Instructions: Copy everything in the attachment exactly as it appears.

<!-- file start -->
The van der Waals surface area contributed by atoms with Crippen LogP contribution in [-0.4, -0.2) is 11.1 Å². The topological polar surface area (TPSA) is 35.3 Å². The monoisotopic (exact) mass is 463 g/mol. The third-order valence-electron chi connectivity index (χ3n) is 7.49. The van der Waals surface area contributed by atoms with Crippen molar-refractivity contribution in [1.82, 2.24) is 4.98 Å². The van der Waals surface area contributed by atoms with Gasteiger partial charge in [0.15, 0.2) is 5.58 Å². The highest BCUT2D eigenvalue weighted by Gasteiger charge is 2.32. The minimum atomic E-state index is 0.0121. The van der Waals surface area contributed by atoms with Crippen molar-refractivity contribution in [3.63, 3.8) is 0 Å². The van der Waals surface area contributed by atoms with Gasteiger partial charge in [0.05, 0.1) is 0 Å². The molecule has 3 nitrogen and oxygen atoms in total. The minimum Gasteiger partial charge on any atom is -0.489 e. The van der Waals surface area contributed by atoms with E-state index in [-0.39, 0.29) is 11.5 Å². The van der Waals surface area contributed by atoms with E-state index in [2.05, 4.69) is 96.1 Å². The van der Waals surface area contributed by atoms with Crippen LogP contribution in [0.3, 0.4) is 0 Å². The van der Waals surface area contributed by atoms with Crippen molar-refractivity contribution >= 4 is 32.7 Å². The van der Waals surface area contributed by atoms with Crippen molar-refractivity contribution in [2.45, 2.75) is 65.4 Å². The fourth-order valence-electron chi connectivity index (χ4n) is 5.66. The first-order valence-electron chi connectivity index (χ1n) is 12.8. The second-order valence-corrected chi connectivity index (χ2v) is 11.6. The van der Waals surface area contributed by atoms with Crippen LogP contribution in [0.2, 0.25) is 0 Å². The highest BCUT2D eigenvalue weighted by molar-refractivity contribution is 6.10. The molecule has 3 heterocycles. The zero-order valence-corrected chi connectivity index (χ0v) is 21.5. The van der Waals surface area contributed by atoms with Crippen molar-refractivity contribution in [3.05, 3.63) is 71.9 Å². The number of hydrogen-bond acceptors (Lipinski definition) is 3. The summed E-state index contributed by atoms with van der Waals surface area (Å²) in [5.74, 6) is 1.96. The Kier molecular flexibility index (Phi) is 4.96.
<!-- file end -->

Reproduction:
The van der Waals surface area contributed by atoms with Crippen LogP contribution in [-0.4, -0.2) is 11.1 Å². The topological polar surface area (TPSA) is 35.3 Å². The monoisotopic (exact) mass is 463 g/mol. The third-order valence-electron chi connectivity index (χ3n) is 7.49. The van der Waals surface area contributed by atoms with Crippen molar-refractivity contribution in [1.82, 2.24) is 4.98 Å². The van der Waals surface area contributed by atoms with Gasteiger partial charge in [0.15, 0.2) is 5.58 Å². The highest BCUT2D eigenvalue weighted by Gasteiger charge is 2.32. The minimum atomic E-state index is 0.0121. The van der Waals surface area contributed by atoms with Crippen molar-refractivity contribution in [3.63, 3.8) is 0 Å². The van der Waals surface area contributed by atoms with Gasteiger partial charge in [0.05, 0.1) is 0 Å². The molecule has 3 nitrogen and oxygen atoms in total. The minimum Gasteiger partial charge on any atom is -0.489 e. The van der Waals surface area contributed by atoms with E-state index in [-0.39, 0.29) is 11.5 Å². The van der Waals surface area contributed by atoms with E-state index in [2.05, 4.69) is 96.1 Å². The van der Waals surface area contributed by atoms with Crippen LogP contribution in [0.3, 0.4) is 0 Å². The van der Waals surface area contributed by atoms with Crippen molar-refractivity contribution >= 4 is 32.7 Å². The van der Waals surface area contributed by atoms with Crippen molar-refractivity contribution in [2.45, 2.75) is 65.4 Å². The fourth-order valence-electron chi connectivity index (χ4n) is 5.66. The first-order valence-electron chi connectivity index (χ1n) is 12.8. The second-order valence-corrected chi connectivity index (χ2v) is 11.6. The van der Waals surface area contributed by atoms with Crippen LogP contribution in [0.2, 0.25) is 0 Å². The highest BCUT2D eigenvalue weighted by molar-refractivity contribution is 6.10. The molecule has 3 heterocycles. The zero-order valence-corrected chi connectivity index (χ0v) is 21.5. The van der Waals surface area contributed by atoms with Crippen molar-refractivity contribution in [3.05, 3.63) is 71.9 Å². The number of hydrogen-bond acceptors (Lipinski definition) is 3. The summed E-state index contributed by atoms with van der Waals surface area (Å²) in [5.74, 6) is 1.96. The Kier molecular flexibility index (Phi) is 4.96.